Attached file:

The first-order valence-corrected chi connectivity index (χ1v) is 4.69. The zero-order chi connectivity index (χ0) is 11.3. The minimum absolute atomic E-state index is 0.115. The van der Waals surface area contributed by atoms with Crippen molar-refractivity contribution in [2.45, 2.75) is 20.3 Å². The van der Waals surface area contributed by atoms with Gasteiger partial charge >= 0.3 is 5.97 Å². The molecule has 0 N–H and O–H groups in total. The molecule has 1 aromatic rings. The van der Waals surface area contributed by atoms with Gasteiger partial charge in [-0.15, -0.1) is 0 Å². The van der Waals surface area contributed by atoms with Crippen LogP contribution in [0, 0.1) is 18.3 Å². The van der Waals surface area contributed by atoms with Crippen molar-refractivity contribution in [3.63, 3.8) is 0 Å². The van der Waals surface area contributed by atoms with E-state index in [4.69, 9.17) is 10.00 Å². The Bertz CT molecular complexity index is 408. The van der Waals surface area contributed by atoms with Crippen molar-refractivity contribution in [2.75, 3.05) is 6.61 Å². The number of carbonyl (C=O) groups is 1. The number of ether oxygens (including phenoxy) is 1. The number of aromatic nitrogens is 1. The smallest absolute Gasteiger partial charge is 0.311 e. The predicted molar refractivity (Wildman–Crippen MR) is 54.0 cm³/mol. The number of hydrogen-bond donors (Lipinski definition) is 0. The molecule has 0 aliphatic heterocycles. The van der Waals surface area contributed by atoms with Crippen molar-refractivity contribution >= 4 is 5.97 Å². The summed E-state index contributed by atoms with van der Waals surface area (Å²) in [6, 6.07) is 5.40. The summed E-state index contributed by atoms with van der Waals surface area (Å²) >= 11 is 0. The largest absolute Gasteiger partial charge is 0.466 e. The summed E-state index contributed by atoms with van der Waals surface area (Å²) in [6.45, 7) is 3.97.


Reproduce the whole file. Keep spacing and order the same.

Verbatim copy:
The first-order valence-corrected chi connectivity index (χ1v) is 4.69. The zero-order chi connectivity index (χ0) is 11.3. The minimum absolute atomic E-state index is 0.115. The van der Waals surface area contributed by atoms with Crippen molar-refractivity contribution in [2.45, 2.75) is 20.3 Å². The van der Waals surface area contributed by atoms with Gasteiger partial charge >= 0.3 is 5.97 Å². The molecule has 0 N–H and O–H groups in total. The molecule has 1 aromatic rings. The van der Waals surface area contributed by atoms with Gasteiger partial charge in [-0.15, -0.1) is 0 Å². The van der Waals surface area contributed by atoms with Crippen LogP contribution in [0, 0.1) is 18.3 Å². The van der Waals surface area contributed by atoms with Crippen molar-refractivity contribution in [3.63, 3.8) is 0 Å². The van der Waals surface area contributed by atoms with E-state index in [4.69, 9.17) is 10.00 Å². The Bertz CT molecular complexity index is 408. The van der Waals surface area contributed by atoms with Crippen molar-refractivity contribution in [2.75, 3.05) is 6.61 Å². The number of carbonyl (C=O) groups is 1. The number of ether oxygens (including phenoxy) is 1. The number of aromatic nitrogens is 1. The smallest absolute Gasteiger partial charge is 0.311 e. The predicted molar refractivity (Wildman–Crippen MR) is 54.0 cm³/mol. The number of hydrogen-bond donors (Lipinski definition) is 0. The molecule has 0 aliphatic heterocycles. The van der Waals surface area contributed by atoms with Crippen molar-refractivity contribution >= 4 is 5.97 Å². The summed E-state index contributed by atoms with van der Waals surface area (Å²) in [6, 6.07) is 5.40. The summed E-state index contributed by atoms with van der Waals surface area (Å²) >= 11 is 0. The largest absolute Gasteiger partial charge is 0.466 e. The summed E-state index contributed by atoms with van der Waals surface area (Å²) in [6.45, 7) is 3.97.